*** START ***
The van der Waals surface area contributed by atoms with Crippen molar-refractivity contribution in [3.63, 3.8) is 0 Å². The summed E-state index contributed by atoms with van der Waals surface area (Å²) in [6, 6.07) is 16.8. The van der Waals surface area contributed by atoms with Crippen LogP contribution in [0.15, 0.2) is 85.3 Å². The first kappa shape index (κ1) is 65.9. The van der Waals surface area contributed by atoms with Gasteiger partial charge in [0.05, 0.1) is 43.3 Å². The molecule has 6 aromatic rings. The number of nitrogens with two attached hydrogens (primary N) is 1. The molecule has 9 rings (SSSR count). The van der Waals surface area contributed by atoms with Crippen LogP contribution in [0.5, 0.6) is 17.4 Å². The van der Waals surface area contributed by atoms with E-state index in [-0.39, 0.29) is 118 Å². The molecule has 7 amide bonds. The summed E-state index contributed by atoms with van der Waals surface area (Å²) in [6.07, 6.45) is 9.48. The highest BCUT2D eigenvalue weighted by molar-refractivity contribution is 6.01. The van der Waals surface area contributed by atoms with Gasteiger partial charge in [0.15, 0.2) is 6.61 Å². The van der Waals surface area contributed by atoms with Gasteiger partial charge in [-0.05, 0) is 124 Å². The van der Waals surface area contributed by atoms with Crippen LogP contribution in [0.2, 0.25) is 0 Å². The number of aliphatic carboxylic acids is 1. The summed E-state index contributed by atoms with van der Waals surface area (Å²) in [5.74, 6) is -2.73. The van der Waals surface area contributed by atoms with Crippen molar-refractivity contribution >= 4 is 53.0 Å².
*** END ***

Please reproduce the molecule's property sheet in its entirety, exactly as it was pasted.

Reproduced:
The van der Waals surface area contributed by atoms with Crippen molar-refractivity contribution in [3.63, 3.8) is 0 Å². The summed E-state index contributed by atoms with van der Waals surface area (Å²) in [6, 6.07) is 16.8. The van der Waals surface area contributed by atoms with Crippen LogP contribution in [0.15, 0.2) is 85.3 Å². The first kappa shape index (κ1) is 65.9. The van der Waals surface area contributed by atoms with Gasteiger partial charge in [0.05, 0.1) is 43.3 Å². The molecule has 6 aromatic rings. The number of nitrogens with two attached hydrogens (primary N) is 1. The molecule has 9 rings (SSSR count). The van der Waals surface area contributed by atoms with Crippen LogP contribution in [0.5, 0.6) is 17.4 Å². The van der Waals surface area contributed by atoms with E-state index in [-0.39, 0.29) is 118 Å². The molecule has 7 amide bonds. The summed E-state index contributed by atoms with van der Waals surface area (Å²) in [6.07, 6.45) is 9.48. The highest BCUT2D eigenvalue weighted by molar-refractivity contribution is 6.01. The van der Waals surface area contributed by atoms with Gasteiger partial charge in [0.15, 0.2) is 6.61 Å². The van der Waals surface area contributed by atoms with Gasteiger partial charge in [-0.05, 0) is 124 Å². The van der Waals surface area contributed by atoms with Crippen LogP contribution in [0.2, 0.25) is 0 Å². The number of aliphatic carboxylic acids is 1. The summed E-state index contributed by atoms with van der Waals surface area (Å²) in [5.74, 6) is -2.73. The van der Waals surface area contributed by atoms with Crippen molar-refractivity contribution >= 4 is 53.0 Å².